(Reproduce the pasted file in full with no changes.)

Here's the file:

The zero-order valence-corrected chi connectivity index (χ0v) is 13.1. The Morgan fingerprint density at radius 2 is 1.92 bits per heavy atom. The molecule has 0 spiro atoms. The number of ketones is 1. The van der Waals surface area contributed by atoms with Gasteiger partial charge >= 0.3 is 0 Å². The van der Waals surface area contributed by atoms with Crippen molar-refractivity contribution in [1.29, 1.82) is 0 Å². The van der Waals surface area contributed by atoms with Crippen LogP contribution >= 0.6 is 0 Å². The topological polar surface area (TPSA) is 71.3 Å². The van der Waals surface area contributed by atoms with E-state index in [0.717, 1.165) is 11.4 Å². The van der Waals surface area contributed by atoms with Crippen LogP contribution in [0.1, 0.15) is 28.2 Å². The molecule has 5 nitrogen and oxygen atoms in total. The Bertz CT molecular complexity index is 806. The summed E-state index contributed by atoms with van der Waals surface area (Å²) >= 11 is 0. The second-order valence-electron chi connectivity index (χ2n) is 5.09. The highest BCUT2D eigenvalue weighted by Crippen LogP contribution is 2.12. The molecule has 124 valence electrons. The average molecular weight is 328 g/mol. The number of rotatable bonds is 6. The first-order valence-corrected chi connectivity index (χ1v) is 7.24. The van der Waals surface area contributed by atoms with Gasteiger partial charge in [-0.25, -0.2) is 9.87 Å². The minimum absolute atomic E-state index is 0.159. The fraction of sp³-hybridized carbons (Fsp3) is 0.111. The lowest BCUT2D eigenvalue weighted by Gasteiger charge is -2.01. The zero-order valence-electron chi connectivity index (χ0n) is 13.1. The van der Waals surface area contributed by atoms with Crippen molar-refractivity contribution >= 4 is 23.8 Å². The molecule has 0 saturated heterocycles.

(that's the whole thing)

The zero-order valence-corrected chi connectivity index (χ0v) is 13.1. The Morgan fingerprint density at radius 2 is 1.92 bits per heavy atom. The molecule has 0 spiro atoms. The number of ketones is 1. The van der Waals surface area contributed by atoms with Gasteiger partial charge >= 0.3 is 0 Å². The van der Waals surface area contributed by atoms with Crippen molar-refractivity contribution in [1.29, 1.82) is 0 Å². The van der Waals surface area contributed by atoms with Crippen LogP contribution >= 0.6 is 0 Å². The topological polar surface area (TPSA) is 71.3 Å². The van der Waals surface area contributed by atoms with E-state index in [0.717, 1.165) is 11.4 Å². The van der Waals surface area contributed by atoms with Crippen LogP contribution in [0.1, 0.15) is 28.2 Å². The molecule has 5 nitrogen and oxygen atoms in total. The Bertz CT molecular complexity index is 806. The summed E-state index contributed by atoms with van der Waals surface area (Å²) >= 11 is 0. The second-order valence-electron chi connectivity index (χ2n) is 5.09. The highest BCUT2D eigenvalue weighted by Crippen LogP contribution is 2.12. The molecule has 124 valence electrons. The average molecular weight is 328 g/mol. The number of rotatable bonds is 6. The first-order valence-corrected chi connectivity index (χ1v) is 7.24. The van der Waals surface area contributed by atoms with Gasteiger partial charge in [-0.25, -0.2) is 9.87 Å². The minimum absolute atomic E-state index is 0.159. The fraction of sp³-hybridized carbons (Fsp3) is 0.111. The lowest BCUT2D eigenvalue weighted by Gasteiger charge is -2.01. The zero-order valence-electron chi connectivity index (χ0n) is 13.1. The van der Waals surface area contributed by atoms with Crippen molar-refractivity contribution >= 4 is 23.8 Å². The molecule has 0 saturated heterocycles.